But “the racist generation” remains. Pictures of whites angrily initiating lynchings (warning: graphic), police dogs, anti-busing campaigns, anti-school integration, and assassinations testify to the consciousness and viciousness of the racist generation’s racism. Although post-CRM whites diminish the severity and frequency of pre-CRM racism, they cannot completely deny the history because acknowledging the racist past is essential to their claims of racial progression.

Necessary as it is to young whites’ self image, maintaining the racist generation is very painful to whites for several reasons. First, to paraphrase, the racist generation represents “Jim Crow unwilling to die.” Whites explain continuing findings of anti-black attitudes and discriminatory practices among whites by referencing a small collection of klan-like racists and the presence of an old racist generation. Whites claim that white racism will decline and eventually die as the elderly (i.e. the racist generation) passes away. In the meantime, old whites’ pre-CRM, non-colorblind language and attitudes bring these “ugly” things close to home. The racist generation also serves as a way for anti-racist people of color to defeat the claim that racism was too long ago to be relevant. The perpetrators are still alive.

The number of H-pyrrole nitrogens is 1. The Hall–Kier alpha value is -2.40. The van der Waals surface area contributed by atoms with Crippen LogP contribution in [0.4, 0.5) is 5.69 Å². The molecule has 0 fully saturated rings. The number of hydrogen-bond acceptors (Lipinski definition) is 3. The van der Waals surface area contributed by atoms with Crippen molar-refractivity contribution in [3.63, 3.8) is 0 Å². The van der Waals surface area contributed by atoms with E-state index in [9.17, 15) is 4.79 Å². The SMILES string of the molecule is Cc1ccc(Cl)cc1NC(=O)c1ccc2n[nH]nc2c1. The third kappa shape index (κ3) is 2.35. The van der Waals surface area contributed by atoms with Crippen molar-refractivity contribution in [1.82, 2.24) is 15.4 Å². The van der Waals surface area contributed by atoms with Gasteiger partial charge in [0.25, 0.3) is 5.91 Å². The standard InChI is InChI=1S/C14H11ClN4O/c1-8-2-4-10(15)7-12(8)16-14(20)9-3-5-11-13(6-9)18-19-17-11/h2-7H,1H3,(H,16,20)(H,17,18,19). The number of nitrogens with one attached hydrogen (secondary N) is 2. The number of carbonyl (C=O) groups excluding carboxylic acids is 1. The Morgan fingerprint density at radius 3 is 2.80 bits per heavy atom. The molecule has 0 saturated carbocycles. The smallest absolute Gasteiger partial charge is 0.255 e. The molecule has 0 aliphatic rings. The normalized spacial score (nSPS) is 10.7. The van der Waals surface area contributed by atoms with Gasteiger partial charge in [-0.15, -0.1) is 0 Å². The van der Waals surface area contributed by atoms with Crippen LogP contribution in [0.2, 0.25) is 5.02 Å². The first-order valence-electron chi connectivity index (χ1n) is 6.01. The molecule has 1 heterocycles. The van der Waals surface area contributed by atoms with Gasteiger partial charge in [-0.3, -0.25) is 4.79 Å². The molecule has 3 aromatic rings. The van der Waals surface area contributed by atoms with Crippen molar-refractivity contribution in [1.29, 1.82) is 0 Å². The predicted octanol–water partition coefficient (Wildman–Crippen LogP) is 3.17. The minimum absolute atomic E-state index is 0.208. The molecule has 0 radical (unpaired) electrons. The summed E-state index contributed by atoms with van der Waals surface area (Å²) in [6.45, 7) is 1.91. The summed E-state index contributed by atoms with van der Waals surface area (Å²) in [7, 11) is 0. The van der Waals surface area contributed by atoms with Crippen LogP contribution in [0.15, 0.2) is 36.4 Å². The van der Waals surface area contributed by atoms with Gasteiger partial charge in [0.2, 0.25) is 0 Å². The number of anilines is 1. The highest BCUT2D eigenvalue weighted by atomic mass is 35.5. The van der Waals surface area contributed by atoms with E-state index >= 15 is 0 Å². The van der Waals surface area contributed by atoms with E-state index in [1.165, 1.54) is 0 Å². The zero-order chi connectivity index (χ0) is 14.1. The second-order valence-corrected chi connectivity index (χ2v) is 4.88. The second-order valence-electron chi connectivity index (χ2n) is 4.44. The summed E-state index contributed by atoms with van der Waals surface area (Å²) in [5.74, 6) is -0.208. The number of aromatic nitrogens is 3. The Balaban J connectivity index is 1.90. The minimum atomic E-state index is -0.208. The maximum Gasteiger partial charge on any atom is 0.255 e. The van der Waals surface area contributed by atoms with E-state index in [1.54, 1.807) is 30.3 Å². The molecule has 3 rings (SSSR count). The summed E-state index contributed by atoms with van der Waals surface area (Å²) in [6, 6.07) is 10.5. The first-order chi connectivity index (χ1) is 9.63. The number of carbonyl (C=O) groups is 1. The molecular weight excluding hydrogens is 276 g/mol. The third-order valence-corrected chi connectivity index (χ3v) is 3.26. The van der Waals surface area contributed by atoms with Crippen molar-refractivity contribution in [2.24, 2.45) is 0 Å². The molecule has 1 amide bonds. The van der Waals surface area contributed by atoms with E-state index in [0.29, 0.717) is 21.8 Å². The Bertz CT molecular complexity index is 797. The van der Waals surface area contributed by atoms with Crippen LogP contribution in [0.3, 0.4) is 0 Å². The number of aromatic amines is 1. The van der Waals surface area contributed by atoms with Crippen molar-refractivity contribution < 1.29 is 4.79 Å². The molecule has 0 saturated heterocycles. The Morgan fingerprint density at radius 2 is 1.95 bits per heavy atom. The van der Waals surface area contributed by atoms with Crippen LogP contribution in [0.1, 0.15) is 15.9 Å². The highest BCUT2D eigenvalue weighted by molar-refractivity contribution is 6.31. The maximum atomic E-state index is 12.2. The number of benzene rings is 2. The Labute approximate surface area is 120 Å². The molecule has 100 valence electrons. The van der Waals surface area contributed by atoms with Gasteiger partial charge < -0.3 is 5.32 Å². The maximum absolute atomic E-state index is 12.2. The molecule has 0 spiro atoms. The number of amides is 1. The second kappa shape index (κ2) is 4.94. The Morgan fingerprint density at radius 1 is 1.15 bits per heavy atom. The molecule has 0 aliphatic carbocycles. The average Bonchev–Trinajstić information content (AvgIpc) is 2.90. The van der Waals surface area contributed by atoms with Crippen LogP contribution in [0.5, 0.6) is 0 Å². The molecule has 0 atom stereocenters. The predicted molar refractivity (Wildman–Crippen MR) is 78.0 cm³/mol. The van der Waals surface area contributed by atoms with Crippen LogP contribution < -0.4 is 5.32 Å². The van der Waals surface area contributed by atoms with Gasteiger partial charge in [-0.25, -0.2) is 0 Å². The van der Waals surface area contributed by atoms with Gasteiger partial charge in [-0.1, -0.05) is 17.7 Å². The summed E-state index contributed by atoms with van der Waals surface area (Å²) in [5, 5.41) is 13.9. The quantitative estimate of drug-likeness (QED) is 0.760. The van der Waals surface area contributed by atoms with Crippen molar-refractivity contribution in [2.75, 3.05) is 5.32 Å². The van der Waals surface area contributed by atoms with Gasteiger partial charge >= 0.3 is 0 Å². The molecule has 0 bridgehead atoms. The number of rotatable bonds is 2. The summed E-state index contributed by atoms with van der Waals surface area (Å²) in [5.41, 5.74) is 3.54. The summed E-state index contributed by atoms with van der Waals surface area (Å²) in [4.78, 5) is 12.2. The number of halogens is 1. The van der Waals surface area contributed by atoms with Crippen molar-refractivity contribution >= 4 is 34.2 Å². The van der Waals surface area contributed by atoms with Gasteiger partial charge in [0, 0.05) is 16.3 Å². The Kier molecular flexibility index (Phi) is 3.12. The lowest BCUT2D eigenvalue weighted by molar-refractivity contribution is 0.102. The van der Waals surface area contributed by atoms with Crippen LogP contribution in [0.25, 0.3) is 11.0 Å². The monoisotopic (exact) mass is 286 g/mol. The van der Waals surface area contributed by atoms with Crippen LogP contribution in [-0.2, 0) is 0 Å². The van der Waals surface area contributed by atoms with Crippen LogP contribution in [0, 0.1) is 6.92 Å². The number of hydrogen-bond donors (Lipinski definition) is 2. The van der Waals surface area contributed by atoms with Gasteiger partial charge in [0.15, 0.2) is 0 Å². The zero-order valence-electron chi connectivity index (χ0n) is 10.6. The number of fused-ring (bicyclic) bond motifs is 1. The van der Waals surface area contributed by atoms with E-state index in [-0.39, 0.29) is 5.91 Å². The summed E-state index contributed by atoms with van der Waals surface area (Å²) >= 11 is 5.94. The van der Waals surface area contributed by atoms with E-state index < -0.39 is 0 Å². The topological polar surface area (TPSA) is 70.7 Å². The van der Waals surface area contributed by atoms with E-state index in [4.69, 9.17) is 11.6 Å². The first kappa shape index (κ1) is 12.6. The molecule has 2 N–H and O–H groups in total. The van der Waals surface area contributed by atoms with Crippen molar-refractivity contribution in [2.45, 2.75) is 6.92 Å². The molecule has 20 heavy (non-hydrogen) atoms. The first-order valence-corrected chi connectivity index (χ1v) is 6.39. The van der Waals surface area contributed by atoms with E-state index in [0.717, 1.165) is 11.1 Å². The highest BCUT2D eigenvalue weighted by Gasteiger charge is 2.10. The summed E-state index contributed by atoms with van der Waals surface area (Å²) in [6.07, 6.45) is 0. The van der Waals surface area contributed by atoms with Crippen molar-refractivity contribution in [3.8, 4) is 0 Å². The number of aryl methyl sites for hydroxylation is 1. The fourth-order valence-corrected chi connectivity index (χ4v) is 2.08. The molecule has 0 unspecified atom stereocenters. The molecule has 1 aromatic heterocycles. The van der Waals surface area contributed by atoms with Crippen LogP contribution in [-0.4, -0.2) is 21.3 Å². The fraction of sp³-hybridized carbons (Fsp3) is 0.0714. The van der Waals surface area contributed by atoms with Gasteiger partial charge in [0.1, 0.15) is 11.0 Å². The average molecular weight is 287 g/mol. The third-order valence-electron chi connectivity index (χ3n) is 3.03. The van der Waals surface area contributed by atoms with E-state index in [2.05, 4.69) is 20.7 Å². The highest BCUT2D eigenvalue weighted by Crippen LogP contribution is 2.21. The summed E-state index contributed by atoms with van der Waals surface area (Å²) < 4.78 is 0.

But whites now want to rescue the racist generation from the racism critique. Now age 85-55, the racist generation is aging and passing away at increased rates. The post-CRM children of the racist generation wants to send their parents and grandparents off well and remember them as kind and loving, not vitriolic racists.

Consequently, a new project is underfoot to recast the racist generation as something…anything else. We saw a first effort when Senator Trent Lott (R-MS) tried to rescue arch-white supremacist, Strom Thurmond (R-SC) at a birthday celebration. But Thurmond (b. 1902) was too old and had too public a record of racism to be successfully redeemed by Lott. Now, the Texas Board of Education is attempting to rescue the racist generation by recasting history in a way that legitimates the racist generations’ racist perceptions and actions.